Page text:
While single-payer advocates argue that these would be offset by eliminating outlays for private insurance and deductibles, the truth is no one really knows if that would be true – or, if so, for whom. Such pivotal uncertainties killed off single-payer plans in two bright blue states—California and Vermont—and in purple Colorado.
A companion irony is that Sanders’ healthcare Hail Mary is unlikely to be enacted even if Democrats win the presidency and both branches of Congress in 2020. Betting the house on a legislative inside straight seems like a misbegotten gamble for a party focused, at the very least, on expelling Donald Trump.
Obviously, Nancy Pelosi disagrees with Sanders—sensibly, she doesn’t care to risk a majority won, in great measure, by moderates running in swing districts. Of single-payer, she says, “Show me how you think you can get there.” Similarly, a number of swing state senators—including Michael Bennet of Colorado, Debbie Stabenow of Michigan, Jeanne Shaheen of New Hampshire, Tim Kaine of Virginia, and Catherine Cortez Masto of Nevada—reject single-payer in favor of expanding coverage by opening a public option.
And yet Sanders is trying to use the gravitational pull of the presidential primary contest to suck the party into his vortex. Kamala Harris and Kirsten Gillibrand have followed Sanders the furthest on his electoral limb—precipitating a stumble by Harris in which she first advocated, then fudged, eliminating private insurance companies. Yet both have also tried hedging their bets by supporting a public option.
Other contenders still straddle the chasm even as they reach for a lifeline. Cory Booker, Pete Buttigieg, and Elizabeth Warren all purport to support some version of single-payer while also embracing a public option. Along with Klobuchar, Booker rejects abolishing private insurance, while Buttigieg and Gillibrand temporize, and Harris and Warren remain studiedly obscure.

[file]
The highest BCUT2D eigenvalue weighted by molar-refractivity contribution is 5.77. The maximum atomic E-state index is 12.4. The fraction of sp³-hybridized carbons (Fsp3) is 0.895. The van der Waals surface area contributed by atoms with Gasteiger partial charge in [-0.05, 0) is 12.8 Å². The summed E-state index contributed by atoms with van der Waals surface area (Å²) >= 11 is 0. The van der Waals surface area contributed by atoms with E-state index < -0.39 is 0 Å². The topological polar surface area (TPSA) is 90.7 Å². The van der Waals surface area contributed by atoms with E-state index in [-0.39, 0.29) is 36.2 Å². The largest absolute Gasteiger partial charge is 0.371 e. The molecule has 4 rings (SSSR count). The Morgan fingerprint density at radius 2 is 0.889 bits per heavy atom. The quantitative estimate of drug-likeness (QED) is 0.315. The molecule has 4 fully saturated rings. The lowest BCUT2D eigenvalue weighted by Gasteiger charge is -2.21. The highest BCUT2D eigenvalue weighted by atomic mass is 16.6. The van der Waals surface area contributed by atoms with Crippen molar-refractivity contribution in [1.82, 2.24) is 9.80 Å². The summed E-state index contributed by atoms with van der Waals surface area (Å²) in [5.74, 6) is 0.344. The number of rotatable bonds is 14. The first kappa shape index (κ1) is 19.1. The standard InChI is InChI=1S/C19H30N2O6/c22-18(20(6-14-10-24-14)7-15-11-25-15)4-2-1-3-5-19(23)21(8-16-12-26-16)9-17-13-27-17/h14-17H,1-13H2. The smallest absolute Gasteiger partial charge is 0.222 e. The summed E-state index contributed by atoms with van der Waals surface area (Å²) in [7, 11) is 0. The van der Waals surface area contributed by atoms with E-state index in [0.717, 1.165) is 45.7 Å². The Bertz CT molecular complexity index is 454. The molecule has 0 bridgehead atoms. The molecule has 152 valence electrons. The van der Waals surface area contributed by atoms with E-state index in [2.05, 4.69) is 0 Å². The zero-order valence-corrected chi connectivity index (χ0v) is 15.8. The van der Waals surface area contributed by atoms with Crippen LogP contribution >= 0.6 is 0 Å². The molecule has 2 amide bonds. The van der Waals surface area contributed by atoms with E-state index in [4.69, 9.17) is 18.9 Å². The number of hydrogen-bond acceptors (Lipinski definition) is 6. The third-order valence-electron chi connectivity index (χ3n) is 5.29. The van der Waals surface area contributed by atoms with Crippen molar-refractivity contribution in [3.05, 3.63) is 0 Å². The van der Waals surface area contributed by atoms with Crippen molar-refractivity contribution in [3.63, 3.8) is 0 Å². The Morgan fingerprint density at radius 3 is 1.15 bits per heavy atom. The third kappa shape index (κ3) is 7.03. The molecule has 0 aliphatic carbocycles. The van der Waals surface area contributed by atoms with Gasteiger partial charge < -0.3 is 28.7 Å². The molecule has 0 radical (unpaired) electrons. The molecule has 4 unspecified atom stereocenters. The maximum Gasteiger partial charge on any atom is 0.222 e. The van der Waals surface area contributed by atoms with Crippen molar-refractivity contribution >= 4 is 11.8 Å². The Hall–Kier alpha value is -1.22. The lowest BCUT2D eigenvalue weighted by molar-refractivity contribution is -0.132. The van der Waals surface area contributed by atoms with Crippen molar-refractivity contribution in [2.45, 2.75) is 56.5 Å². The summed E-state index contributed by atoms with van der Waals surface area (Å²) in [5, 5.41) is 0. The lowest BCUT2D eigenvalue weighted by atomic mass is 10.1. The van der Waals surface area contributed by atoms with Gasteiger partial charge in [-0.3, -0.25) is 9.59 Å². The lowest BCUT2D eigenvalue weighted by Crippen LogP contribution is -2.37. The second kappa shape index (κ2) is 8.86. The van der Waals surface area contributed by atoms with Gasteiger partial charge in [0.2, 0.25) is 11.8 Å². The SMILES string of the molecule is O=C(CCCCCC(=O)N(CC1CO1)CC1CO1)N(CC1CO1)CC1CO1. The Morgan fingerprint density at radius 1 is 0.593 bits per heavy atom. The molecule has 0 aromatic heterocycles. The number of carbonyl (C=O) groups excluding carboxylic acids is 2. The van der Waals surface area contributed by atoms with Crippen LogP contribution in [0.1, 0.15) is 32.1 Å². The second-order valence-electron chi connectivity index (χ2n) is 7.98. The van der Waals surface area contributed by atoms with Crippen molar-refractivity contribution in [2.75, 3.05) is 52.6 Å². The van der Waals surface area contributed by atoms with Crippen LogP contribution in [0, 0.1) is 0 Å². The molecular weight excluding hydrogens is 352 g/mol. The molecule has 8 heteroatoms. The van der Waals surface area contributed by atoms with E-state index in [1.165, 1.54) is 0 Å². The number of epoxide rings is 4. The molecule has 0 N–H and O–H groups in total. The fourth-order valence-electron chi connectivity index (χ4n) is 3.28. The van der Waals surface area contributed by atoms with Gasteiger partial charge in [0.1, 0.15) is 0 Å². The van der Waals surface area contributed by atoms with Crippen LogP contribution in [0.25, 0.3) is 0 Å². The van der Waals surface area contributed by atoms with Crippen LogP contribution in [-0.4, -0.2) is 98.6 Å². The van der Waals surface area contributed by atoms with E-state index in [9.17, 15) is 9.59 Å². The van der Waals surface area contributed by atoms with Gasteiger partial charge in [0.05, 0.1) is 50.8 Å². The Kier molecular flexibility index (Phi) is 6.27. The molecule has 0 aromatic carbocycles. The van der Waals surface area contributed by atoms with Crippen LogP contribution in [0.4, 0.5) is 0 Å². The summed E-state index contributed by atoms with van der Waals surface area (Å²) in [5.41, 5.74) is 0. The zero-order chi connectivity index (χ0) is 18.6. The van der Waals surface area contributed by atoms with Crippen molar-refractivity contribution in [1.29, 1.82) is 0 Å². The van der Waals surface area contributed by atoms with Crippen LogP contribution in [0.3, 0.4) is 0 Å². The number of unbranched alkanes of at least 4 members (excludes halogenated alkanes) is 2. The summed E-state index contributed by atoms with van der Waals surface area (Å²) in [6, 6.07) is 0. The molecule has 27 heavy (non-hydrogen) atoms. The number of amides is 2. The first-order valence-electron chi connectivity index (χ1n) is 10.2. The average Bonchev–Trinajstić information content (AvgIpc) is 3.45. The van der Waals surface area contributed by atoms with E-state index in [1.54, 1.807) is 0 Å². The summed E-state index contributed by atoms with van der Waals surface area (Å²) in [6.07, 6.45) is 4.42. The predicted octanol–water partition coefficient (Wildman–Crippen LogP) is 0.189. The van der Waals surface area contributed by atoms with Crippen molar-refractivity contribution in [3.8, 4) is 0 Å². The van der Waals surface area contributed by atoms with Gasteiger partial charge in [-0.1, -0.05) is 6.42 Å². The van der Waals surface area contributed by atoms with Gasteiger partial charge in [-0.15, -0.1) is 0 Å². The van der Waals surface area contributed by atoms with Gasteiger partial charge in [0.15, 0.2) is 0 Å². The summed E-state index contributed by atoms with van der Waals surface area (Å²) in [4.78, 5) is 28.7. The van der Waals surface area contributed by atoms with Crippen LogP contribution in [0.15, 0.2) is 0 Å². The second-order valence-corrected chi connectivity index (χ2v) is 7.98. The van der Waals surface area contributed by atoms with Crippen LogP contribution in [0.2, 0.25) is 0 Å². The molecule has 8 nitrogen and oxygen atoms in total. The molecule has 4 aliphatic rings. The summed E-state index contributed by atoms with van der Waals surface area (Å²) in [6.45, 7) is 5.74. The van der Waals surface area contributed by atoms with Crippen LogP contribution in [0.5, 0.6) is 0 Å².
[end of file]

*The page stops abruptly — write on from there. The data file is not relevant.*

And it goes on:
This hardly rates a supplement to Profiles in Courage. But the backpedaling is at least useful in identifying Democrats who, with one eye to the general election, are leery of becoming lemmings following Bernie over the cliff.
Aside from Klobuchar—and possibly Joe Biden—only one Democrat has chosen to be forthright: Beto O’Rourke. Here, as elsewhere, he belies complaints that he is light on policy. Eschewing single-payer, he embraces the House Democrats’ proposed legislation. Observes O’Rourke, “so many Americans have said, ‘I like my employer-based insurance. I want to keep it. I like the network I’m in. I like the doctor that I see.'” Further, he explains: “If we become too ideological or too prescribed in the solution, we may allow the perfect to become the enemy of the good.”
Precisely. But such is Bernie, forever entranced by the perfection he imagines—encased, like a ship in a bottle, in the cul-de-sac of his own mind.
Sooner or later, his rivals will have to leave him there much more explicitly, taking the path of electoral reason chosen by Nancy Pelosi. They may incur a short-term cost among Sanders’ most ideological supporters. But the 2020 primary fight will be unusually long and grueling, and the general election will be fought on very different grounds—and against an opponent for whom distortions and demagoguery are weapons of choice. It would be worse than feckless to arm a man like Trump with an argument on healthcare which, fortified by substance, could drive voters in crucial states back into his arms.
Democrats need a candidate who forthrightly says that single-payer is not the only—or the best—way to deliver to Americans the healthcare they want. Spoiler alert: It won’t be Klobuchar. Instead, some other aspirant—perhaps O’Rourke, Buttigieg, or even Biden—must show the nerve, leadership, and talent to take on Sanders while giving Democrats, and Americans at large, a program and a vision to believe in. Tempted by the wrong stuff, Democrats need a leader with the right stuff.
So do we all. The stakes, after all, are not just healthcare, but the health of America’s democracy.